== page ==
The socioeconomic factor certainly makes sense.  A public school in, say, Upper Arlington, has obvious advantages on a public school of the same size in Cleveland public.  But again if this formula is too strong it can create unintended consequences.

The school boundary formula is another way of weighting private schools without coming out and saying they are weighting private schools.  Mind you, I’m not saying its a bad thing to weight things.  I think it manifestly obvious the advantages of being able to recruit kids (and trust me, it happens, I think that point is beyond argument) as opposed to simply playing the hand your dealt in terms of student body talent pool.  Again, however, you don’t want to make the formula too strong.  There are certainly seasons where Youngstown Ursuline football can compete with anyone.  The same is not true of, say, Steubenville Catholic Central.

Bottom line is I am not opposed to this proposal.  I suspect, however, that the devil is in the details.


Frozen Four Coming to Pittsburgh

July 13, 2010

The 2013 Frozen Four will be played at the Consol Energy Center:

Spain Can “Basque” In Glow of World Cup Victory

July 11, 2010

After their hard-fought 1-0 win over the Netherlands, getting a goal in the 116th minute and just four minutes shy of it going to penalty kicks.  They used the same formula that had served them well after a 1st game group stage loss to Switzerland; don’t let the other team score and get a goal soemwhere.  Its not exactly that their defense was airtight today; the keeper had to make a couple saves that were either very good and/or very lucky.  But won they did and the people of Madrid and Barcelona can be very proud in their team tonight.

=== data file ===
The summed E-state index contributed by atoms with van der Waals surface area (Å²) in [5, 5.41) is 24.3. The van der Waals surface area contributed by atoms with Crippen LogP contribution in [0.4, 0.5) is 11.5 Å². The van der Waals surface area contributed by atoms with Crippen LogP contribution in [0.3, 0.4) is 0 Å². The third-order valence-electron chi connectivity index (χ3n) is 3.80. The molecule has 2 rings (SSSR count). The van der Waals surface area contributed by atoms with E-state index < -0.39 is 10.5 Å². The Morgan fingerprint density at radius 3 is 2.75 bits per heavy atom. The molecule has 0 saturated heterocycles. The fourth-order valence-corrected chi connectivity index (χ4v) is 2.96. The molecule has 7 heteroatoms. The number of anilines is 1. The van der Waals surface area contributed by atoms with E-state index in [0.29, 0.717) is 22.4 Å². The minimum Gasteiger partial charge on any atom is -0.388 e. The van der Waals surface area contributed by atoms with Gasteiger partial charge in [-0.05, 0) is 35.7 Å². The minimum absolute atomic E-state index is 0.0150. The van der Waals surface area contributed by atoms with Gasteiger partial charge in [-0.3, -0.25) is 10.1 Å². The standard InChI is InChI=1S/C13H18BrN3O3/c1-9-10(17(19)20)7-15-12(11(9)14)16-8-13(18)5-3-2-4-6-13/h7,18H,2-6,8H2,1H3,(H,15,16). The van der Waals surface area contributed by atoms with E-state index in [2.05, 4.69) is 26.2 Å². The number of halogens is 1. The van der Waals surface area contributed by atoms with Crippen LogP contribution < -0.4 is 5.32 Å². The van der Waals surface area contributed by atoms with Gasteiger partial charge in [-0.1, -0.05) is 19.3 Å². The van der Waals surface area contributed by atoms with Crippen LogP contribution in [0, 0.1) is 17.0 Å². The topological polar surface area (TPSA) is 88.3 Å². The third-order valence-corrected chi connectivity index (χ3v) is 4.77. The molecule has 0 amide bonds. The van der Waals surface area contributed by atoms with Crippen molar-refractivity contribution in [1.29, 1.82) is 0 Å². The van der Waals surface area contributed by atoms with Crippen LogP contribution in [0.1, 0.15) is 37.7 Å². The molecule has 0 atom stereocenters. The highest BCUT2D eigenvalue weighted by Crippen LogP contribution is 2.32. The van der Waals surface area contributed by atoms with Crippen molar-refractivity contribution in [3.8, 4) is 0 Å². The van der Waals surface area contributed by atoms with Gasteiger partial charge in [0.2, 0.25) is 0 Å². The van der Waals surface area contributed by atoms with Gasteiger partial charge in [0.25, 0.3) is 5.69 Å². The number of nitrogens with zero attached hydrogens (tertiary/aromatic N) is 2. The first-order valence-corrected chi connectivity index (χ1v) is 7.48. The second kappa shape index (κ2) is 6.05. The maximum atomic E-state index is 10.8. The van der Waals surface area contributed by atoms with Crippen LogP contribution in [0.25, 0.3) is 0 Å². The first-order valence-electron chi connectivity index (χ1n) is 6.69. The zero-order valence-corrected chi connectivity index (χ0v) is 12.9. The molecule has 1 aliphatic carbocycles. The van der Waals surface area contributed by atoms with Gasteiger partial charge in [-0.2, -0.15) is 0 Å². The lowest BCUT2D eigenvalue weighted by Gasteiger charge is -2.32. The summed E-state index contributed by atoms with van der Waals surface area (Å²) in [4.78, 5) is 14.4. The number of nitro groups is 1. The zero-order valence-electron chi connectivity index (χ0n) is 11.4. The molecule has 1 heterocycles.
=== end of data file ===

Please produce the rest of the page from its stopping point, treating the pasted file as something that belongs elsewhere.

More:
Looking back at the tournament as a whole I think South Africa did a good job hosting the show.  I never got any closer to Johannesburg than Pittsburgh so of course I am basing this largely on media reports, but it seems that things ran rather smoothly.  Unless, of course, the vuvuzuelas were too much for you.  As per usual with a World Cup, sadly, the main story moving forward to Brazil 2014 and beyond is how can the officiating be improved.  Far too many horrible calls of various forms for an event of this magnitude.  As I have blogged previously I don’t think instant replay really fits the game of soccer, the continuous action and so forth.  However I see no reason why we can’t have two on field referees, goal judges, and perhaps technology also judging the goals.  It would also be great to see something resembling consistency on what constitutes a bookable offense and what doesn’t.  Its one thing to have variable strike zones in baseball, quite another variability on what warrants a yellow card considering that 2 yellows in the tournament forces a guy to sit the next match.

Also, a plea to Africans; lay off Suarez of Uruguay; smart play, it was what he had to do, in the 120th minute of a tie game any footballer in the world would have done the same thing.  Maybe the rule in that case should be automatic goal, but it isn’t.  Maybe the Ghana player should’ve made the penalty kick.

Will FIFA Get It This Time?

June 27, 2010